HomeNewsUPDATE: Neighbors fear racial motivation in Pop’s destruction

UPDATE: Neighbors fear racial motivation in Pop’s destruction

Residents were shocked last week when they awoke Tuesday morning to see that the basketball court at Pop’s Playground, a popular park located just six blocks north of Fishtown, had been destroyed.

“I mean, they cut through 3-inch steel beams,” said Robin Semmelroth, a Kensington resident and volunteer with The Friends of Pop’s, a nonprofit that worked to transform the public space from a concrete pad where illicit activity thrived to a viable community space and nationally recognized skate boarding park.

“Whoever did this must have bought special tools,” said Semmelroth.

While residents first suspected the crime was vandalism or an attempt to scrap the metal for cash, those who work with the playground now believe the intent may have been a racially motivated effort to drive away black and Hispanic youth who play basketball there.

“We have been asked over the years by some residents to take out the basketball courts, and the argument was that [the kids using them] weren’t ‘from the neighborhood’,” said Semmelroth.

She and others see that language as thinly veiled racism from some long-time white residents.

Tom Potts, a native of the area and president of the Friends of Pop’s, described that attitude as sad, but not uncommon.

“The kids that play there are from all races, and they all get along, so we certainly don’t think it was the kids,” said Potts. “Some one from the community came here and did this intentionally, and the only thing we can deduct is that they didn’t want kids playing there.”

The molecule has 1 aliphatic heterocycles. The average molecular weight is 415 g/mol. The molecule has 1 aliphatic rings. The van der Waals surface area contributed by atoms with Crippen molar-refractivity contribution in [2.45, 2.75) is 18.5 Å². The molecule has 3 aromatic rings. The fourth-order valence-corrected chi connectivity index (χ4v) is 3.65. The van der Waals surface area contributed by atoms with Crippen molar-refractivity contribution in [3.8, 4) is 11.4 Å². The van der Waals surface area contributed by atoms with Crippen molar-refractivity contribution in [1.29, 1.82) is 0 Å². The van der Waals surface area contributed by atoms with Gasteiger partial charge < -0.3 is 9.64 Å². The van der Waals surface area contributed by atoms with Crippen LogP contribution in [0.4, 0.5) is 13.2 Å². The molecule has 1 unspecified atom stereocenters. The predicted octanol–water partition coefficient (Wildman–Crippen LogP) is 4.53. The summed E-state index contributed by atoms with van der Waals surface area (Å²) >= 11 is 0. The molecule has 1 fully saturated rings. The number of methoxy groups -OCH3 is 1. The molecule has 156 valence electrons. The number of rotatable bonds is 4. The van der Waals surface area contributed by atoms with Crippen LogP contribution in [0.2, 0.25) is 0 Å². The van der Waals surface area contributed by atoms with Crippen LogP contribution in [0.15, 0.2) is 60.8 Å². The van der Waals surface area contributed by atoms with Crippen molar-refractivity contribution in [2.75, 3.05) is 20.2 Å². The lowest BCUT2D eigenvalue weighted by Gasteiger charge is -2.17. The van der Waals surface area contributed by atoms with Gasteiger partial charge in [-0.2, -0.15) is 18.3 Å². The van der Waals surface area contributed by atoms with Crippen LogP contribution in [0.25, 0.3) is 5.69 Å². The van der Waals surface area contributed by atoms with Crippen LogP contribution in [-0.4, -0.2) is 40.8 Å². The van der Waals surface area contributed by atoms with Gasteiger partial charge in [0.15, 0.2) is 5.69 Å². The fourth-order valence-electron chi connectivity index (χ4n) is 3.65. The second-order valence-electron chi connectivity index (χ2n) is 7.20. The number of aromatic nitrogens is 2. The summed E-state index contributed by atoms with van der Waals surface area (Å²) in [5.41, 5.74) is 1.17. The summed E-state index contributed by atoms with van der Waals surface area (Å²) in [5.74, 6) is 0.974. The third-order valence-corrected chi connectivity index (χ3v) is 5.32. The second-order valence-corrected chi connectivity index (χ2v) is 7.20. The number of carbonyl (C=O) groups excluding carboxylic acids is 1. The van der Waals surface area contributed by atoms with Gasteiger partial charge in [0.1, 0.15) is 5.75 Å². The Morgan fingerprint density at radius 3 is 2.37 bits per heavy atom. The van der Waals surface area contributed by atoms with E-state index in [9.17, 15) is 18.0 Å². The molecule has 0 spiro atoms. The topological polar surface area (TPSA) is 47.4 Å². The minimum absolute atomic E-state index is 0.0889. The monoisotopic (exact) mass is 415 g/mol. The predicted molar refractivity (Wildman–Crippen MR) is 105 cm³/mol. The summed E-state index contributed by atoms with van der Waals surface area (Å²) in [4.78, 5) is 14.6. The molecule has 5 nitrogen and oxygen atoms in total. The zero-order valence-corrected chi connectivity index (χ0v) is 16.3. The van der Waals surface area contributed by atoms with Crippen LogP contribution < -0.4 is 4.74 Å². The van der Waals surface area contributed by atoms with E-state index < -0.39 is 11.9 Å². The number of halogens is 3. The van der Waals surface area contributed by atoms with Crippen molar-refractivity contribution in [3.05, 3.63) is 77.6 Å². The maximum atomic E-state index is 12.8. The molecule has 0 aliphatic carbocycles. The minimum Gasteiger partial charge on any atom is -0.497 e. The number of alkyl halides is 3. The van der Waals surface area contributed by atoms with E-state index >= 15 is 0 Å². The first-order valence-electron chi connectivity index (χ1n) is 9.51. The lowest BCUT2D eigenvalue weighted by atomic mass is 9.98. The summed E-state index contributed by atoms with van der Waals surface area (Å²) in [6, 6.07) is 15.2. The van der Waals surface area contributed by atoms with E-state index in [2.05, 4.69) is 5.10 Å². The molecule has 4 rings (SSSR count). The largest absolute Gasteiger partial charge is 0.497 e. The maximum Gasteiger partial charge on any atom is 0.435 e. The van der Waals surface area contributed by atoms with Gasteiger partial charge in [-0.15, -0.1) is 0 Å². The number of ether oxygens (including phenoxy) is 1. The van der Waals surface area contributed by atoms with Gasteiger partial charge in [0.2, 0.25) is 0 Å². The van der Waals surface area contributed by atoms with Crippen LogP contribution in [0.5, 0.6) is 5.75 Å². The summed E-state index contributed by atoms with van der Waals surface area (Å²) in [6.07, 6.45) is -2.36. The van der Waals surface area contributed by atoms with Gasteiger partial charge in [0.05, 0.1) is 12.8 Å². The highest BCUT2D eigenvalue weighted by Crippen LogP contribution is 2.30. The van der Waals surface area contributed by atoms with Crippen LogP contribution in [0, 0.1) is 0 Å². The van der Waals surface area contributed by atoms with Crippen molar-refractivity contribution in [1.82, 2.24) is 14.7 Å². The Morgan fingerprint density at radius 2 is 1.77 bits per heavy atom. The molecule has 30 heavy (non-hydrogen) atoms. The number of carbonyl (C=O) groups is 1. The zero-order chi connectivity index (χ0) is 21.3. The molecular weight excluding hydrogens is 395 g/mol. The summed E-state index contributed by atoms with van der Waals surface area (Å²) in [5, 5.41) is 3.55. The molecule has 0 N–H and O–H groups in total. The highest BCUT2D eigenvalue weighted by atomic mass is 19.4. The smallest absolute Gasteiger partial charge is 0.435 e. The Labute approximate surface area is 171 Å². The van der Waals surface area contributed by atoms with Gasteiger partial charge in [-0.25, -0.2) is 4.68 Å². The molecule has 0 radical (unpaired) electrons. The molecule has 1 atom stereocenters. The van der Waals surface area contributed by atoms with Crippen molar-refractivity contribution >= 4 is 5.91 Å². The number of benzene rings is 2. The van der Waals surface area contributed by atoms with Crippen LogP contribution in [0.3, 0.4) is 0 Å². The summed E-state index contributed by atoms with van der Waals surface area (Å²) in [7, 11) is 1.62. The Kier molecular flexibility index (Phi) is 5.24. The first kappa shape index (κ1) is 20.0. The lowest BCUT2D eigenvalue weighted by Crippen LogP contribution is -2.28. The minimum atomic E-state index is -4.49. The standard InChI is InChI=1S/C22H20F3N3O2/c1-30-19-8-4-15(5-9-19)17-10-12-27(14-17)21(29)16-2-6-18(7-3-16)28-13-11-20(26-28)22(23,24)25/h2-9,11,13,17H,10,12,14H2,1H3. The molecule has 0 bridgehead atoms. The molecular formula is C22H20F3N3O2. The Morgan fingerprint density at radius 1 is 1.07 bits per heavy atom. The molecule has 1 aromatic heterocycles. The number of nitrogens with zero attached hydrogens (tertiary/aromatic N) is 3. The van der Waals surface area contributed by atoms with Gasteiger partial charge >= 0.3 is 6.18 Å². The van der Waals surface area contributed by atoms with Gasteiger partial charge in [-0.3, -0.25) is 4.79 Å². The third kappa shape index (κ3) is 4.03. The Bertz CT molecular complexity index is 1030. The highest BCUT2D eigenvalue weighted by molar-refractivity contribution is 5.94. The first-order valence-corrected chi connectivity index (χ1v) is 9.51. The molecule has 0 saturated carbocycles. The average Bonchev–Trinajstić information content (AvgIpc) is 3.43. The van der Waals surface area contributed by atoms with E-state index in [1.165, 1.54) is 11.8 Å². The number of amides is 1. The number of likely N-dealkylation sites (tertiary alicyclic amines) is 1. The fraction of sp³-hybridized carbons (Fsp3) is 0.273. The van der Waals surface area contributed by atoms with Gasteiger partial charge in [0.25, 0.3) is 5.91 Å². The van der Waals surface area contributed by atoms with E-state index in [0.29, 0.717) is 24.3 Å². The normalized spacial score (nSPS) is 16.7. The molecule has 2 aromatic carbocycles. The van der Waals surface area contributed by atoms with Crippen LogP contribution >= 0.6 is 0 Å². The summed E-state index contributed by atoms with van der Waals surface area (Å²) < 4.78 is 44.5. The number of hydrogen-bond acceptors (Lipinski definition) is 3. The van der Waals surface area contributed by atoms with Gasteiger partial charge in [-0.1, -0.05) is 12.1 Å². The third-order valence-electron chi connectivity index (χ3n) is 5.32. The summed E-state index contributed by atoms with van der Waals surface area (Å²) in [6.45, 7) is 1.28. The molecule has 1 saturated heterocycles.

While he said there is no way to say for certain that destroying the courts — two nets at the center were removed, leaving just two shorts posts — was racially motivated, Potts described Pop’s as one of the few local playgrounds where kids from all backgrounds socialize on a regular basis.

That was certainly true last Thursday, as youth darted about in the adjacent skate park and played half-ball on one of the remaining nets.

Potts said activity was way down, especially on a day when public schools were closed.

“It was painful to watch,” admitted Potts, who said the courts had been there since 1969.

The incident comes on the heels of a clash between a mob of angry black and Hispanic residents and a white family in Port Richmond on Sept 9.

That confrontation, which led to two arrests, sparked racial backlash, and a group called the Keystone State Skinheads posted flyers around the neighborhood calling on white residents to take a stand.

Officer Annamae Law, of Fishtown’s 26th Police District, said the East Detectives Division is investigating the incident at Pop’s.

Semmelroth said workers from the Parks and Recreation Department removed the ruined basketball equipment. She estimates the damages are in excess of $4,000.

“We want to find out who did this,” said Semmelroth. “The courts were in great shape, and were very popular with the kids. I don’t see why someone would do this.”

While she said there have been some graffiti issues, this is the most destructive act the neighborhood has witnessed at the park.

Ed McGrath, 24, was at Pop’s with his two-year-old daughter, Oliva Kelso, last Thursday and was in disbelief that someone would destroy the basketball courts.

He’s been coming to the playground since he was kid, and said he’s seen much positive change over the years.

“I think this is a shame,” said McGrath. “This is a real neighborhood park, people are here every day and they take care of it. It’s not a junkie park like it used to be, with people sleeping around here.”

The friends group is asking that anyone with information contact the 26th district at 215–686–3261.••

Reporter Brian Rademaekers can be reached at 215 354 3039 or brademaekers@bsmphilly.com.

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